Class 1 heartworm is asymptomatic. Your dog exhibits minimal signs of infection (e.g. occasional coughing), or none at all.
In class 2, your dog exhibits coughing and intolerance to exercise.
Class 3 is the most severe out of the three. Your dog may encounter fainting spells and anemia, and right-sided chronic heart failure if s/he is severely infected.
The symptoms of heartworm are silent and detecting the parasitic nematode in mosquitoes is impossible. That’s why it’s important to get your dog tested for heartworms. It is also necessary to test your companion for heartworm annually.
When testing for heartworm, your vet will take a small blood sample from your dog. If your dog’s test comes out positive, your vet will give your dog with the pre-adult heartworm treatment first, since the treatment only kills adult worms. During the pre-adult treatment, your vet may recommend a course of antibiotics, preventives, and steroids. Once the pre-adult treatment is complete, the actual adult heartworm treatment begins. The treatment takes at least 60 days, consisting of a series of drug injections to kill the worms. Your four-legged friend may have to stay at the vet for further observation to make sure that s/he responds well to the treatment.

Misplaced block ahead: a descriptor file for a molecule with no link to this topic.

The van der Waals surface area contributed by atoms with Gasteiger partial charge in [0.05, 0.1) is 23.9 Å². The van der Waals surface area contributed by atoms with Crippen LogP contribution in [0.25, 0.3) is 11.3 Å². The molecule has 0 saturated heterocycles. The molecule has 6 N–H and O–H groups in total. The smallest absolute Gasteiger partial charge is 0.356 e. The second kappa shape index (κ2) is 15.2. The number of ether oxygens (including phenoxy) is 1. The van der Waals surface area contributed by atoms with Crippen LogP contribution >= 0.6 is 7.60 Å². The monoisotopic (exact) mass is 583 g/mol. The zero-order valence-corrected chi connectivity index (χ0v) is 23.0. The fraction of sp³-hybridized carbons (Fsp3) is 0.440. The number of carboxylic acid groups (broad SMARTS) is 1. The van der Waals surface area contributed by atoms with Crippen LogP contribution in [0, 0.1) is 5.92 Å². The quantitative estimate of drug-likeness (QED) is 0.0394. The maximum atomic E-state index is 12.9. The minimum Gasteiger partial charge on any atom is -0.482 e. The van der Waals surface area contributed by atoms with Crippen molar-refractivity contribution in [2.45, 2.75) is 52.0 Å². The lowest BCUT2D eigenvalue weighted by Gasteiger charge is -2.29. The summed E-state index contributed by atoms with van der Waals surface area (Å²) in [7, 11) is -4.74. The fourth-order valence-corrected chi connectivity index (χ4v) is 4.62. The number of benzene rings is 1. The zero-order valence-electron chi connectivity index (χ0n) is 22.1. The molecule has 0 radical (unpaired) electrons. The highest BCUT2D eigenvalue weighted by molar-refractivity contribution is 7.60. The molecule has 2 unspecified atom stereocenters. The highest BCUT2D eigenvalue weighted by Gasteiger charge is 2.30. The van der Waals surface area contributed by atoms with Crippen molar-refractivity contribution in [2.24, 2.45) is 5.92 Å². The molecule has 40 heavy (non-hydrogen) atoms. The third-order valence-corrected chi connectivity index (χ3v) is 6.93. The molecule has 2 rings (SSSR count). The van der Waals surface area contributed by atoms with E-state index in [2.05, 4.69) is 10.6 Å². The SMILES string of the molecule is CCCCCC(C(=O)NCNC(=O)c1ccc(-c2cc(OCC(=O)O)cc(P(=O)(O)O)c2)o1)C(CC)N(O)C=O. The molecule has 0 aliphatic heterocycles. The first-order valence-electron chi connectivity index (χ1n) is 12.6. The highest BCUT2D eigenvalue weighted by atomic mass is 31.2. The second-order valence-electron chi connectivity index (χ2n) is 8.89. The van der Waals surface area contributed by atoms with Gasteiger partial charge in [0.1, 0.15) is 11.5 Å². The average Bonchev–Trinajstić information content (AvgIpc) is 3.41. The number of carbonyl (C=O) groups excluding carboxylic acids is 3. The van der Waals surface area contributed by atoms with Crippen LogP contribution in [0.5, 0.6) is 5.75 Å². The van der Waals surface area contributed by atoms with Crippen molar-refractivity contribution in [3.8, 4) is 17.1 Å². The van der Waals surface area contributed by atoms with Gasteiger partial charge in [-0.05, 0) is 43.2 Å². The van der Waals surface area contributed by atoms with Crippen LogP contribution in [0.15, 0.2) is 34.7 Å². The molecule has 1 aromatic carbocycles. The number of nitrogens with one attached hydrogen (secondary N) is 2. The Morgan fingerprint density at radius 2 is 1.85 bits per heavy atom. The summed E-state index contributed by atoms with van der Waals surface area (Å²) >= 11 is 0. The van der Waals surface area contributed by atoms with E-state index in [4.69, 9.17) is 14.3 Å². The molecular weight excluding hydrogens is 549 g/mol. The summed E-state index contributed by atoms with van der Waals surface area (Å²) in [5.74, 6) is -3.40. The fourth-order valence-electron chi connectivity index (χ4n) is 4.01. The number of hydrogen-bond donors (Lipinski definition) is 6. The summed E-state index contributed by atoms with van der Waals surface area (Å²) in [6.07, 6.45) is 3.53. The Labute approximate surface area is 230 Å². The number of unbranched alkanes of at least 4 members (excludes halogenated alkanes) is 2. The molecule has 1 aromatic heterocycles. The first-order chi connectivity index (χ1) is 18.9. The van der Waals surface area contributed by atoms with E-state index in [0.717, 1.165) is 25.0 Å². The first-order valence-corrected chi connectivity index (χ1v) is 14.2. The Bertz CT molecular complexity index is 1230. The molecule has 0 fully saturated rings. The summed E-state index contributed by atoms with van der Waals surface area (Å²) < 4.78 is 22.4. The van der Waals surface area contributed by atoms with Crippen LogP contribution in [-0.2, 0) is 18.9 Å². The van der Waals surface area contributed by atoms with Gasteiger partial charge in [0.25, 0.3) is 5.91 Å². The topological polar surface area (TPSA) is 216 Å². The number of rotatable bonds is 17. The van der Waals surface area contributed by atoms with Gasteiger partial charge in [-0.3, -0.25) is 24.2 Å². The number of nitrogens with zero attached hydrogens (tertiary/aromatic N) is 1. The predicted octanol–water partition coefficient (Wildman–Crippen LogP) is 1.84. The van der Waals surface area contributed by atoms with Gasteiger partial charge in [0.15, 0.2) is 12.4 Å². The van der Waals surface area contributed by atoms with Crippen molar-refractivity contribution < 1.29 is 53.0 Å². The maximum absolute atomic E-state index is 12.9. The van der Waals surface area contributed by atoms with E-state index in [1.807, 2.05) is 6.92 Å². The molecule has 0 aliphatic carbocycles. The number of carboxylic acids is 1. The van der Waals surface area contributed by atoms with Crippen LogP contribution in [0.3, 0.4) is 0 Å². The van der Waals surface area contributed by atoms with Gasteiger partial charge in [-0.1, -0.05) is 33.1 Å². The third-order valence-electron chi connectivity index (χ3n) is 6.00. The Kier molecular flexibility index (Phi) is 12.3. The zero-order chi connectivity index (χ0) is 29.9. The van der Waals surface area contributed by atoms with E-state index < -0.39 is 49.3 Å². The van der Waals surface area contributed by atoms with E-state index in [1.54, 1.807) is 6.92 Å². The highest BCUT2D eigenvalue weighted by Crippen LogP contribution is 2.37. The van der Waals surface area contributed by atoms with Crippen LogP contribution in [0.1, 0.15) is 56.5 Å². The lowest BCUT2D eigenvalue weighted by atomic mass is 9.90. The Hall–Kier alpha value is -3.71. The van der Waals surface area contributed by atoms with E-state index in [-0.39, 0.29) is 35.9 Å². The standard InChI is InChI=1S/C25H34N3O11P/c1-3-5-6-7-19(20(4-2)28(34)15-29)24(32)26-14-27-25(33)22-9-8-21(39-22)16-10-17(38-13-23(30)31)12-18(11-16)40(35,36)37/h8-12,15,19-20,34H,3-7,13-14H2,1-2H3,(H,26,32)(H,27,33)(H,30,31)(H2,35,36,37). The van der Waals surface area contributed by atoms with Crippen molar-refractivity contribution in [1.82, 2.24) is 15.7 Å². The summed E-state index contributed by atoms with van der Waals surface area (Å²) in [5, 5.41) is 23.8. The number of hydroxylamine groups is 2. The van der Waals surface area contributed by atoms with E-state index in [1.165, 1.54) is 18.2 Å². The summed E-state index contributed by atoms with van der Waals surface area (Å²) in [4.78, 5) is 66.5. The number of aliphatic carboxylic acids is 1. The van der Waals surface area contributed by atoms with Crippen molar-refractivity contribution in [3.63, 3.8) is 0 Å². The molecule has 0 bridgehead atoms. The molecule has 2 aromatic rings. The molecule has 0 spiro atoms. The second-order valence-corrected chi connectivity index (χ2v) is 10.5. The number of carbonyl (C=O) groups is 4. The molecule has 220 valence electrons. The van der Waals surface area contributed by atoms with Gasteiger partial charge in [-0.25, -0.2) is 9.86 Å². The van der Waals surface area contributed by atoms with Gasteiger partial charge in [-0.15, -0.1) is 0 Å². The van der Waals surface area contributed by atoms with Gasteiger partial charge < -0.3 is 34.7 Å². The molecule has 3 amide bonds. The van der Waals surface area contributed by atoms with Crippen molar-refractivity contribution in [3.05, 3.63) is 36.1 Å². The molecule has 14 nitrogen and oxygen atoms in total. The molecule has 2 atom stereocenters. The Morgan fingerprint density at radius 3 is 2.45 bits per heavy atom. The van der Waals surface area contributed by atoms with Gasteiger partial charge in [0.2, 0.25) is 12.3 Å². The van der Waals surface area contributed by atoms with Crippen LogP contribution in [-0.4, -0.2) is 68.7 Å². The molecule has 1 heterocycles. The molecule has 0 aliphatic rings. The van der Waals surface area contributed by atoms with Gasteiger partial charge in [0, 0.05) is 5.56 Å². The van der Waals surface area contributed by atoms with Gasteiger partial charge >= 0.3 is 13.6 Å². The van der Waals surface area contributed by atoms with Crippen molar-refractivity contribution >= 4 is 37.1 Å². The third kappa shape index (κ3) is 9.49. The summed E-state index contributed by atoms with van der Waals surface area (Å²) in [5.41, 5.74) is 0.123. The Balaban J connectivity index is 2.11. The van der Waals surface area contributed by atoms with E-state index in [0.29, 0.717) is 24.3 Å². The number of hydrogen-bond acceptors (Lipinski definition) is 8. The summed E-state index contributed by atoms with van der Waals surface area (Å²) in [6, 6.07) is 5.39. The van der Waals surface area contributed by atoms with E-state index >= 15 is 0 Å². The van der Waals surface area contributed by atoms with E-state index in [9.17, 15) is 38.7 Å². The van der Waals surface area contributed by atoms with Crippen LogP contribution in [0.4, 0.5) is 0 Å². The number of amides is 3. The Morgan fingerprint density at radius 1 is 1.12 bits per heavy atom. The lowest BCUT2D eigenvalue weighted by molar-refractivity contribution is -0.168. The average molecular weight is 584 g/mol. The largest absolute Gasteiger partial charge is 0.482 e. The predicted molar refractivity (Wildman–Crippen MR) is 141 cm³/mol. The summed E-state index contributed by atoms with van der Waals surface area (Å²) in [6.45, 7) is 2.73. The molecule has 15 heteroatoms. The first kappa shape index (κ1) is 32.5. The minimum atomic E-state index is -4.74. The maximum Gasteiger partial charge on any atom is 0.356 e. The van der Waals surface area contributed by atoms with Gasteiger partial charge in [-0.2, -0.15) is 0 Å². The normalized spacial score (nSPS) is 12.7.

Dogs of any age can be diagnosed with the canine parvovarious, or more commonly known as parvo. Parvo is a life-threatening illness that rapidly divides the cells in a dog’s body, most severely attacking the intestinal tract. It is directly transmitted from infected dogs and indirectly whenever your dog sniffs or ingests feces.
Parvo manifests itself in two different forms. The most common form—intestinal—is characterized by:
- Weight Loss
- Lack of Appetite (anorexia)
Cardiac form, which is the least common form, attacks the heart muscles of young puppies. This form often leads to death.